Sometimes on Black Friday you find deals that seem too good to be true, especially in the fitness and wearables space where most watches and fitness trackers look and perform so similarly to one another. Sometimes it really is a great deal - but often, people buy quickly, not realizing they’ve bought a cheap clone, usually for around $60 / £55 / AU$100 or under.
One quick search on Amazon around the Apple Watch Black Friday deals or Fitbit Black Friday deals will find your page full not only of official Fitbit or Apple products. Mixed in there are cheap clones, designed to mirror these devices as closely as they can, offering apparently similar functionalities. But don’t buy them.
These clones are sometimes prefaced with a little-known brand, but more often than not, their Amazon listings are stuffed with keywords - one particularly egregious example might be, and I’m not making this up: “Smart Watch, Fitness Tracker 1.69-inches Touch Screen Heart Rate Sleep Monitor, IP68 Waterproof Fitness Watch, 24 Modes, Pedometer Step Activity Trackers Smartwatch for Men Women for Android iOS White”.
The idea of having this long, unbranded title is that the smartwatch cannot be searched by name alone, as it's not one of the best Fitbits or best Apple Watch. Therefore, if you’re searching for one or more of these key terms (such as "waterproof fitness watch"), you’ll land on the product. Clearly, the sellers are casting the net wide here.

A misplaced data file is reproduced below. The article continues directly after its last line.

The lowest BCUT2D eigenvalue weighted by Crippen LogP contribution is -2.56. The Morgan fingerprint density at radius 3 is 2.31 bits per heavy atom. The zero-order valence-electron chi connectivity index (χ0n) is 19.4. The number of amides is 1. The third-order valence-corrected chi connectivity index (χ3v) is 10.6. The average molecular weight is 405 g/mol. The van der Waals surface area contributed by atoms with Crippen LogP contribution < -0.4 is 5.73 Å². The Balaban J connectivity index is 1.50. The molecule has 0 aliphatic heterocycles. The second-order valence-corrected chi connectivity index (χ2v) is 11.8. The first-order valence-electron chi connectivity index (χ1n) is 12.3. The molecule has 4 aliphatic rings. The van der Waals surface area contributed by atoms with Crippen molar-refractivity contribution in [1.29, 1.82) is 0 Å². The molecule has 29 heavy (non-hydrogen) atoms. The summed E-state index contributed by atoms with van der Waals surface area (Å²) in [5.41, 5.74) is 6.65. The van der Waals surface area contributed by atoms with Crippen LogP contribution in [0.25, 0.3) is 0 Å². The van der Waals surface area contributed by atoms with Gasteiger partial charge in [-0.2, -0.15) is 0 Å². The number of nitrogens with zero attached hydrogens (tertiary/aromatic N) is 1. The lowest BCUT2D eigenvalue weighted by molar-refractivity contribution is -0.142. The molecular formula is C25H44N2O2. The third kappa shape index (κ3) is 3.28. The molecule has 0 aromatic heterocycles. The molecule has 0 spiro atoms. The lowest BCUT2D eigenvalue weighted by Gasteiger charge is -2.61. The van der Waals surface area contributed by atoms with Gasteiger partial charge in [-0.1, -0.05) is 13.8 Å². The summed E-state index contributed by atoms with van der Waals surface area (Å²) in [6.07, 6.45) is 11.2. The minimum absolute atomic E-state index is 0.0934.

There are several problems with these devices. Firstly, they’re just not as good as the best fitness trackers and best smartwatches from mainstays like Google, Apple, Samsung and more. Cheap smartwatches often cut corners, using sub-par sensors and algorithms, and that can mean inaccurate data points.
I personally tested one of these cheap smartwatches against an expensive Garmin Epix Pro, and while the smartwatch was surprisingly rich in features, I found huge differences in heart rate, running pace, distance traveled during a run, and sleep tracking.
While it did lots of things, it didn’t do any of them particularly well. I quickly came to the conclusion the smartwatch was simply too cheaply priced to invest in high-quality sensors or decent health-tracking algorithms, leading to frequent inaccuracies.
While any gadget that doesn’t operate as described ought not to be really worth your time, it’s especially dangerous when it comes to health and fitness devices: when you’re basing decisions about your personal well-being on inaccurate data. Your bad watch might trick you into believing you burned more calories than you really did, or flag up heart rate issues that don’t actually exist.
Another issue is around health data privacy. While companies like Apple, Samsung, and Google have easily accessible privacy policies and some guarantee of data encryption (even if Fitbit and Google’s privacy issues could use some work), giving your data over to cheap, no-name branded smartwatches means allowing an unknown company to have unfettered access to your personal health, sleep and wellness data, your contacts, messages and more.
All three can be found for under $100 / £100 / AU$150 in the Black Friday smartwatch deals: while it’s a little more than some of the cheaper smartwatch clones, it’s worth the added price of admission to get data you can trust. Below are a couple of deals we’ve spotted in the US and UK, that are actually worth your time.